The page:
So, it’s not the 90’s anymore, but fashion and gravel bikes are in a renaissance period. Although our current gravel bikes are better than the 90’s mountain bikes, we can still learn from the past. I’m talking hardtail rigs with minimal suspension up front. The Fox 32 AX TC (Taper Cast) gravel suspension fork steps into the new era, alongside the RockShox Rudy (which will be reviewed in a future issue) and a whole array of ‘suspended’ parts to compensate for the rough terrain gravel bikes encounter. So, don’t get me wrong, rigid gravel bikes aren’t going anywhere. In saying that, good suspension forks make the gravel experience faster and, like I said, more comfortable and hopefully more fun. That’s what it’s all about right?!
Without further ado let’s dive into the tech – and fingers crossed you’re still here after these paragraphs. The 32TC comes in two travels, 40 or 50mm. The axle is 12x100mm, so many existing gravel wheels will slot right in. It takes a flat-mount calliper, the same reversible adapter found on many road and gravel bikes, and it fits either 160mm (minimum) or 180mm (maximum) rotor. These days we’re seeing more gravel bikes running 180mm rotors, so it’s good this fork has that capacity.
The standout detail of the 32TC is the reverse arch lowers. Placing the arch on the back of the fork lets them reduce its height, which saves weight compared to a front arch, claims Fox. The 32TC has shorter stanchions and less upper/lower overlap than a mountain bike, which lets Fox employ the tapered and trussed legs. This isn’t as stiff as a mountain bike fork, so the overlap isn’t really needed, as the 32TC runs such short travel. The tapered legs save weight and reducing their frontal area improves the fork’s aerodynamic profile. The ribs on the back of the legs are bypass channels. They prevent excess air pressure build-up as the fork compresses and help circulate oil to it, moving smoothly. You can run a lot of rubber, with the tyre clearance, 700 x 50mm, however the fork is not officially 650b compatible. And, as our country is often wet, there’s hidden/removable mudguard mounts (tyre clearance drops to 45mm with mudguards).
I installed the 32 TC on my Santa Cruz Stigmata. I should mention not all gravel bikes can take suspension forks but with time it’s becoming more popular. Initially, I didn’t experience much change to the rider fit or bike handling. Of course, this frame is designed around a shorter fork. I set it up with the recommended sag, which is 15-20 percent of travel with four air volume spacers. For those weight conscious folk out there, the 32TC is obviously heavier than a rigid fork, weighing in at 1.256g. But it shouldn’t be all about weight as the aim should be about comfort, performance - and bloody good fun! I have had this on my rig for a while now and had various versions of ‘suspension’ with gravel bikes over the past six years. That would mean I am somewhat predisposed to the 32 TC. I also publish our sister magazine, NZ Mountain Biker, and I’ve been riding with suspension on my mountain bikes for the last decade.
I’ve pounded my body on a rigid gravel bike through sections of gravel and trails for eons. But now I’m able to ride those gravel sections and trails with suspension, and it’s just as good as I hoped. Basically, with suspension, you can ride faster on those sections with comfort being enhanced along with control. You kind of change your riding style with a suspension set up – and start seeking rowdier sections. I was darting down and across some of the roughest technical terrain I could find, and light singletrack is probably where it leads to. This 32TC is all about intended purpose and for those that want to stray far off the beaten path, this could be for you. After several of these epic jaunts I returned home not as broken as I would have been with a rigid fork. Rough terrain does beat up the body and whilst I do lift weights, you can’t strength train enough for all those impacts.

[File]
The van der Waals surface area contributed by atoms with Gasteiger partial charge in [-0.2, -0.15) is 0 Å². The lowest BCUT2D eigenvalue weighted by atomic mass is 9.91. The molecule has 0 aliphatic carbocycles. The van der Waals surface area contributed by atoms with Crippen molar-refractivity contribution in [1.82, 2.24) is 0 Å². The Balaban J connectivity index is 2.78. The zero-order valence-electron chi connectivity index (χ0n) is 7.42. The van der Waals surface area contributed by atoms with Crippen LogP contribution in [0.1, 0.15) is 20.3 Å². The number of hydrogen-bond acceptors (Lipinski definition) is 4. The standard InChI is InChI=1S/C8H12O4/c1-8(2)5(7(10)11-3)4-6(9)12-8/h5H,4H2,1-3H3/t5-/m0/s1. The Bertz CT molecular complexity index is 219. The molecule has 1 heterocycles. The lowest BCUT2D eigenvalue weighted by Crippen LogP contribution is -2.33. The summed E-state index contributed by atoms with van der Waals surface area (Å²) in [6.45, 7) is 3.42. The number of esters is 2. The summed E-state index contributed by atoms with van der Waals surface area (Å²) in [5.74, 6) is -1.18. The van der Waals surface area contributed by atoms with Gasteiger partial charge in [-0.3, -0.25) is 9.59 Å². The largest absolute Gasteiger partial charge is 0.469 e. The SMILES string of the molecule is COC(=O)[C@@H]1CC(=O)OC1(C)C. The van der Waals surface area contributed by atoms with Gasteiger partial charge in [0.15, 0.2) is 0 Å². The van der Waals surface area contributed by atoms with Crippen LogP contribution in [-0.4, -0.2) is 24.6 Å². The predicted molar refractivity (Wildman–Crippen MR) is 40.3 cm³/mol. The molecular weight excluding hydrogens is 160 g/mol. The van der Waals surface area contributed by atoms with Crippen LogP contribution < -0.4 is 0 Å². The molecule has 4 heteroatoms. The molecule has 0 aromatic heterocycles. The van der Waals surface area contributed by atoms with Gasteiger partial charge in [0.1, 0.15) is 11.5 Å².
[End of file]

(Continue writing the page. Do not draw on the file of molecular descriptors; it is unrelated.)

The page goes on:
When you’re transferring to the gravel from the tarmac the lockout is super firm. There’s little mush or noticeable play in the fork, even when pushing maximum out-of-the-saddle efforts on the tarmac I like that you can have the 32TC either fully open, half open (medium) or locked out. The half open, or medium, is good for rougher tarmac and light gravel; just taking out some of the harshness but still allowing responsiveness. Then when you hit the rough terrain, just open it all the way and get rowdy. This is all done easily on-the-fly - just reach down and dial in your preference on top of the fork.
I think the longer you have a suspension fork for, the more you come to like it. It encourages you to search out harsh terrain and, for me, the ability to take this bike anywhere really appeals. There’s always going to be new innovations within the cycle industry, but suspension is no fad within the mountain bike scene - and one would presume it’s not going to be a fad within the gravel scene either. Of course, this isn’t for everyone - nor any bike - but as the lines between mountain biking and gravel get more and more blurred, this could help solve some issues for riders. I think nowadays, riders will think about whether they want a suspension fork on their new rigs. Now that I have it fitted and really like it, I can assure you the Fox 32 TC fork won’t be returning to the wholesaler.
Distributed by Blue Shark
Reviewed by Liam Friary